The Latest on Italy’s national election on Sunday (all times local):
Italian authorities are urging voters to leave plenty of time to cast their ballots since the process is taking longer than usual due to new anti-fraud measures.
Voters have complained of long lines — some of more than an hour — at polling stations around the country.
Rome’s city hall urged voters to head out as soon as possible, or at least an hour before polls close at 11 p.m. (2200 GMT) Sunday.
City authorities said the delays were due “in great part” to new anti-fraud measures. Under the new system, each ballot has a serial number that is entered in the registration books alongside the name of the voter who receives the ballot.
After the voter fills out the ballot and seals it, the detachable coupon with the serial number on it is removed and presented to the head of the polling station to make sure it matches the number in the registry.
The polling station chief then deposits the ballot in the box without any identifying information.
A topless Femen activist has disrupted polling in Italy’s national election while ex-Premier Silvio Berlusconi was casting his ballot.
The woman, who had the words “Berlusconi, you’ve expired” written in black marker on her topless torso, jumped onto the table at the Milan polling station as Berlusconi was voting.
Photographers in the room to shoot the scene jostled for position amid the chaos. Berlusconi was escorted out.
News reports recalled that Femen activists disrupted Berlusconi’s vote in 2013 as well.
Italy’s interior ministry says the turnout for Italy’s general election at noon (1100GMT) stands at 19.3 percent, five hours after polls opened.
Long lines awaited voters in Rome, Milan and other cities, and some voters expressed confusion at the ballots.
It was not possible to compare Sunday’s turnout to Italy’s last general election because the 2013 vote took place over two days.
Some ballot glitches were reported in Palermo, Mantova and in two small towns of Alessandria, where the wrong ballots were delivered. The ANSA news agency said the vote in those towns was suspended when election officials discovered the error after some 40 ballots were cast.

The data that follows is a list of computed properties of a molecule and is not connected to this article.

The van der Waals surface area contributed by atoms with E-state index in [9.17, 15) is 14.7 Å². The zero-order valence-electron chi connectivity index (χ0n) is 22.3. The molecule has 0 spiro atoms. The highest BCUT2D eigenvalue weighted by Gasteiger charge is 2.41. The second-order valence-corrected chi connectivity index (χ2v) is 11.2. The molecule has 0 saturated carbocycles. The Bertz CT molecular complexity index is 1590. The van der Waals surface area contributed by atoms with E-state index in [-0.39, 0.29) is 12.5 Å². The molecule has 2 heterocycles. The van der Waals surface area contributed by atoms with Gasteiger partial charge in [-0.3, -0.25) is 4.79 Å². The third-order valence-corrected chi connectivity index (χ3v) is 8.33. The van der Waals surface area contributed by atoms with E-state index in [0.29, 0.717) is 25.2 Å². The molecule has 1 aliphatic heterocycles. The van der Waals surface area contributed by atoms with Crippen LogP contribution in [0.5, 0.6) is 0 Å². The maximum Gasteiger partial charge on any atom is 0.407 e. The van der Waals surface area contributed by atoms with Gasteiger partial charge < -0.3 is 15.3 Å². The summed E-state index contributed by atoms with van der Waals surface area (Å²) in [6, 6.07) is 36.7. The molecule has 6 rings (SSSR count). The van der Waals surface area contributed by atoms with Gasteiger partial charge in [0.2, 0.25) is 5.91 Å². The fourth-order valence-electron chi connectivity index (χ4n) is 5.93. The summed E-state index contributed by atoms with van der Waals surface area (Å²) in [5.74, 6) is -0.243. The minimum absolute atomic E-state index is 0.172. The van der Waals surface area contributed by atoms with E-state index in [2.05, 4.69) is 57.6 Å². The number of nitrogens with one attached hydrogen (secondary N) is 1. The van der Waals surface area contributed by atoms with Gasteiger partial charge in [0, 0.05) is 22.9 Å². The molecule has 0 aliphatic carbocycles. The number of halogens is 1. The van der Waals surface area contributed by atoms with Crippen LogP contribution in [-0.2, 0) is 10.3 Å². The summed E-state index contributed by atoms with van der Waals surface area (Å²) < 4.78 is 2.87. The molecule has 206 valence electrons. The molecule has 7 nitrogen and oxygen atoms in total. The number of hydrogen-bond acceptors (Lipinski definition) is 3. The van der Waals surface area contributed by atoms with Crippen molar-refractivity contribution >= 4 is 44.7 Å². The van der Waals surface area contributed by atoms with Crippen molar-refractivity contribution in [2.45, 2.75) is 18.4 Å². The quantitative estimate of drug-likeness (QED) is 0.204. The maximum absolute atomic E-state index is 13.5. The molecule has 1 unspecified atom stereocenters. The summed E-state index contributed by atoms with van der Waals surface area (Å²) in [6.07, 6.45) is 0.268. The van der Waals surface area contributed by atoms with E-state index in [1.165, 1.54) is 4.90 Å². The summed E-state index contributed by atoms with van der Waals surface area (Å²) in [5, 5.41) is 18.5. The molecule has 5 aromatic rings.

Some Palermo polling stations opened late because of the ballot glitch.
Polling stations were closing at 11 p.m. (2200 GMT)
Steve Bannon, the nationalist architect of Donald Trump’s White House campaign, says Italy’s election is “crucial” for the global populist movement and that if populists don’t win now they will in the future.
In an interview published in Sunday’s Corriere della Sera, Bannon says he came to Rome to “observe” the election. He says he’s particularly keen to see how the anti-establishment 5-Star Movement and anti-immigrant, nationalist League party fare.
He said: “I think if they create a coalition among all the populists it would be fantastic, it would terrify Brussels and pierce it in its heart.”
Bannon, who crafted Trump’s anti-Muslim ban and backs a U.S. border wall with Mexico, said Italians have had enough of Europe’s migrant crisis. Describing himself as a “proud Catholic,” he said Pope Francis had nevertheless “exacerbated the migrant crisis” with his call for Europe to open its arms to refugees.
He said: “The pope is infallible in doctrine, but not in church policy in the world.”
The outgoing president of Italy’s Senate is voicing concern that some polling stations in Palermo were still closed hours into election day due to delays in getting proper ballots delivered.
In a tweet Sunday, Pietro Grasso said such delays and errors were “unacceptable.” Grasso, who broke away from the Democratic Party to start his own leftist party, said he hoped the problem wouldn’t discourage people from voting.
Overnight, Palermo authorities had to reprint about 200,000 ballots because the wrong ones were delivered. That delayed the opening of some stations.
In Rome, meanwhile, voters complained that the ballots were too complicated to understand.
Sister Vincenza, voting at a polling station on Rome’s Aventine hill, said the process was “all mixed up.” She said: “You feel as if you have gone there prepared but it is not that clear. Anyway, I have to go to Mass.”
— This item was corrected to show that Grasso’s party is left-wing, not center-left.
The first glitches in Italy’s closely watched elections have started to be reported.
In Palermo, 200,000 ballots had to be reprinted overnight because the wrong ones were delivered. In Mantova, where voters are also voting for the leadership of the Lombardy region, the logo of the Democratic Party regional candidate was printed erroneously.
The ANSA news agency said there would likely be court challenges to the outcome as a result.
More than 46 million Italians were voting Sunday in a general election that is being closely watched to determine if Italy would succumb to the populist, anti-establishment and far-right sentiment that has swept through much of Europe in recent years.
Polls have opened in Italy in in one of the most uncertain elections in years.
Sunday’s vote is one being watched to see if Italy will succumb to the populist, euroskeptic and far-right sentiment that has swept through Europe in recent years.
The campaign was marked by the prime-time airing of neofascist rhetoric and anti-migrant violence that culminated in a shooting spree last month against six Africans. While the center-right coalition that capitalized on the anti-migrant sentiment led the polls, analysts predict the likeliest outcome is a hung parliament.
More than 46 million Italians were eligible to vote from 7 a.m. to 11 p.m. (0600-2200GMT), including Italians abroad who already mailed in ballots. Exit polls were expected after polls closed, projections sometime thereafter and consolidated results Monday.